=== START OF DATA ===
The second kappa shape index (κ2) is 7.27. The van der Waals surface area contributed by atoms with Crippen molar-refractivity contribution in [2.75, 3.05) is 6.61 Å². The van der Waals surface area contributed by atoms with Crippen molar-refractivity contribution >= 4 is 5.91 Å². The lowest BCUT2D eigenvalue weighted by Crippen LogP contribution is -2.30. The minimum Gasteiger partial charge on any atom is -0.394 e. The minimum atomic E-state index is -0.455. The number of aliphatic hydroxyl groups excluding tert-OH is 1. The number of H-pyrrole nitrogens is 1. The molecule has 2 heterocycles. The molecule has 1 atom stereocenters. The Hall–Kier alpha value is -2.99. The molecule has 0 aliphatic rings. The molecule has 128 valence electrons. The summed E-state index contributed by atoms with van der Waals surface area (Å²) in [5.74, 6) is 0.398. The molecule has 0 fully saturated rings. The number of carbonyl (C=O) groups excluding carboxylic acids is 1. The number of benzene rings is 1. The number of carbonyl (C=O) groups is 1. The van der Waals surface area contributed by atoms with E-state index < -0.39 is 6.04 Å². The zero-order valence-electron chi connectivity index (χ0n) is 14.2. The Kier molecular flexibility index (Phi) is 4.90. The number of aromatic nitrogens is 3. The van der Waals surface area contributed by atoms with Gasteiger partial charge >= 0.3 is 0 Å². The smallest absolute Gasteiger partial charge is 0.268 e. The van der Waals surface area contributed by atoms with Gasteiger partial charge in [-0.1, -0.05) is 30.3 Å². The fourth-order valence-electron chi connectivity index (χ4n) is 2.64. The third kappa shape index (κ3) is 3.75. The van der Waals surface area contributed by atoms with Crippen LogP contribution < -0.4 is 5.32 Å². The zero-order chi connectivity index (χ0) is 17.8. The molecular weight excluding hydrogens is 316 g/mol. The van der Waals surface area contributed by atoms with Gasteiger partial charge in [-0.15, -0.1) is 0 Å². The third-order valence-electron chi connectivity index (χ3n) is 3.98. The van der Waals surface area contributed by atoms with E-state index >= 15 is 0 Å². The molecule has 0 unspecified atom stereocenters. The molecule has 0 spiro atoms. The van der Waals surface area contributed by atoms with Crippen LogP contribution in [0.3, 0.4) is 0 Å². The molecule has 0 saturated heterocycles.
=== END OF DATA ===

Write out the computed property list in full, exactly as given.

The second kappa shape index (κ2) is 7.27. The van der Waals surface area contributed by atoms with Crippen molar-refractivity contribution in [2.75, 3.05) is 6.61 Å². The van der Waals surface area contributed by atoms with Crippen molar-refractivity contribution >= 4 is 5.91 Å². The lowest BCUT2D eigenvalue weighted by Crippen LogP contribution is -2.30. The minimum Gasteiger partial charge on any atom is -0.394 e. The minimum atomic E-state index is -0.455. The number of aliphatic hydroxyl groups excluding tert-OH is 1. The number of H-pyrrole nitrogens is 1. The molecule has 2 heterocycles. The molecule has 1 atom stereocenters. The Hall–Kier alpha value is -2.99. The molecule has 0 aliphatic rings. The molecule has 128 valence electrons. The summed E-state index contributed by atoms with van der Waals surface area (Å²) in [5.74, 6) is 0.398. The molecule has 0 fully saturated rings. The number of carbonyl (C=O) groups excluding carboxylic acids is 1. The number of benzene rings is 1. The number of carbonyl (C=O) groups is 1. The van der Waals surface area contributed by atoms with E-state index < -0.39 is 6.04 Å². The zero-order valence-electron chi connectivity index (χ0n) is 14.2. The Kier molecular flexibility index (Phi) is 4.90. The number of aromatic nitrogens is 3. The van der Waals surface area contributed by atoms with Gasteiger partial charge >= 0.3 is 0 Å². The smallest absolute Gasteiger partial charge is 0.268 e. The van der Waals surface area contributed by atoms with Gasteiger partial charge in [-0.1, -0.05) is 30.3 Å². The fourth-order valence-electron chi connectivity index (χ4n) is 2.64. The third kappa shape index (κ3) is 3.75. The van der Waals surface area contributed by atoms with Crippen LogP contribution < -0.4 is 5.32 Å². The zero-order chi connectivity index (χ0) is 17.8. The molecular weight excluding hydrogens is 316 g/mol. The van der Waals surface area contributed by atoms with Gasteiger partial charge in [-0.15, -0.1) is 0 Å². The third-order valence-electron chi connectivity index (χ3n) is 3.98. The van der Waals surface area contributed by atoms with E-state index >= 15 is 0 Å². The molecule has 0 unspecified atom stereocenters. The molecule has 0 spiro atoms. The van der Waals surface area contributed by atoms with Crippen LogP contribution in [0.3, 0.4) is 0 Å². The molecule has 0 saturated heterocycles.